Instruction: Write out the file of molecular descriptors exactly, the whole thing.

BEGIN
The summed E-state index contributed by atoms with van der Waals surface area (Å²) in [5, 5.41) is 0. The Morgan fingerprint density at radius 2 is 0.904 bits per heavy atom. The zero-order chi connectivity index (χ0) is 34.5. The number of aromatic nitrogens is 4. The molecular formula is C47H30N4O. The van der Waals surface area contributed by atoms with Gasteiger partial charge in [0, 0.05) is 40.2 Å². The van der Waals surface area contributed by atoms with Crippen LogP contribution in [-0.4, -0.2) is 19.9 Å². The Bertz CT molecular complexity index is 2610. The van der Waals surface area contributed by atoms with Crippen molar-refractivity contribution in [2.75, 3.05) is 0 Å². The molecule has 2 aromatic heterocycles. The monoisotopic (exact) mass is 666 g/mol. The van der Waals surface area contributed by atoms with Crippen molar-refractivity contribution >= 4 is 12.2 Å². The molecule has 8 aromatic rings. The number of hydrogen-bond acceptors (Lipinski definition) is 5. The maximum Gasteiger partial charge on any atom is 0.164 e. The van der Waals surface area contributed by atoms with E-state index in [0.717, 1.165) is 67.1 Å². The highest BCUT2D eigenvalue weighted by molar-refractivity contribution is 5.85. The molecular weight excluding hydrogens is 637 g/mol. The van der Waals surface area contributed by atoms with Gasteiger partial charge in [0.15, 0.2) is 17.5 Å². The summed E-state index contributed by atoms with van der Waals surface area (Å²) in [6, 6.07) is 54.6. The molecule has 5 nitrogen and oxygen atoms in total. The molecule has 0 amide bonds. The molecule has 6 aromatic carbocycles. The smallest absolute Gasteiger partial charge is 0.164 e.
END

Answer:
The summed E-state index contributed by atoms with van der Waals surface area (Å²) in [5, 5.41) is 0. The Morgan fingerprint density at radius 2 is 0.904 bits per heavy atom. The zero-order chi connectivity index (χ0) is 34.5. The number of aromatic nitrogens is 4. The molecular formula is C47H30N4O. The van der Waals surface area contributed by atoms with Gasteiger partial charge in [0, 0.05) is 40.2 Å². The van der Waals surface area contributed by atoms with Crippen LogP contribution in [-0.4, -0.2) is 19.9 Å². The Bertz CT molecular complexity index is 2610. The van der Waals surface area contributed by atoms with Crippen molar-refractivity contribution in [2.75, 3.05) is 0 Å². The molecule has 2 aromatic heterocycles. The monoisotopic (exact) mass is 666 g/mol. The van der Waals surface area contributed by atoms with Crippen molar-refractivity contribution >= 4 is 12.2 Å². The molecule has 8 aromatic rings. The number of hydrogen-bond acceptors (Lipinski definition) is 5. The maximum Gasteiger partial charge on any atom is 0.164 e. The van der Waals surface area contributed by atoms with E-state index in [0.717, 1.165) is 67.1 Å². The highest BCUT2D eigenvalue weighted by molar-refractivity contribution is 5.85. The molecular weight excluding hydrogens is 637 g/mol. The van der Waals surface area contributed by atoms with Gasteiger partial charge in [0.15, 0.2) is 17.5 Å². The summed E-state index contributed by atoms with van der Waals surface area (Å²) in [6, 6.07) is 54.6. The molecule has 5 nitrogen and oxygen atoms in total. The molecule has 0 amide bonds. The molecule has 6 aromatic carbocycles. The smallest absolute Gasteiger partial charge is 0.164 e.